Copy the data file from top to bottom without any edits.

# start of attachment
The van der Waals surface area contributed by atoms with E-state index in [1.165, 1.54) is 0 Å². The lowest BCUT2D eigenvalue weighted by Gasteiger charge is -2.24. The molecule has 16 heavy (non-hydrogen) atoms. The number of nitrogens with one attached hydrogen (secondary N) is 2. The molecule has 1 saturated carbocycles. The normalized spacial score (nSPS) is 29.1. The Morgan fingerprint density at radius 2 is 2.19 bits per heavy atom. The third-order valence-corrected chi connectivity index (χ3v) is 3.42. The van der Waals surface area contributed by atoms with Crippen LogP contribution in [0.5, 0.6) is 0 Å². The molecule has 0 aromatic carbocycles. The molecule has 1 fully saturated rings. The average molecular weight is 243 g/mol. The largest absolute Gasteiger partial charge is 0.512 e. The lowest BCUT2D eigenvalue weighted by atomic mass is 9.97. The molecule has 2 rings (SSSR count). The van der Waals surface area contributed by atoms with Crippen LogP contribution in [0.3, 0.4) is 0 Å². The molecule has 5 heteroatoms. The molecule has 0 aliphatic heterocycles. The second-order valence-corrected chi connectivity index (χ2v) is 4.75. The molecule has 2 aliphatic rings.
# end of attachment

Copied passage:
The van der Waals surface area contributed by atoms with E-state index in [1.165, 1.54) is 0 Å². The lowest BCUT2D eigenvalue weighted by Gasteiger charge is -2.24. The molecule has 16 heavy (non-hydrogen) atoms. The number of nitrogens with one attached hydrogen (secondary N) is 2. The molecule has 1 saturated carbocycles. The normalized spacial score (nSPS) is 29.1. The Morgan fingerprint density at radius 2 is 2.19 bits per heavy atom. The third-order valence-corrected chi connectivity index (χ3v) is 3.42. The van der Waals surface area contributed by atoms with Crippen LogP contribution in [0.5, 0.6) is 0 Å². The molecule has 0 aromatic carbocycles. The molecule has 1 fully saturated rings. The average molecular weight is 243 g/mol. The largest absolute Gasteiger partial charge is 0.512 e. The lowest BCUT2D eigenvalue weighted by atomic mass is 9.97. The molecule has 2 rings (SSSR count). The van der Waals surface area contributed by atoms with Crippen LogP contribution in [0.3, 0.4) is 0 Å². The molecule has 5 heteroatoms. The molecule has 0 aliphatic heterocycles. The second-order valence-corrected chi connectivity index (χ2v) is 4.75. The molecule has 2 aliphatic rings.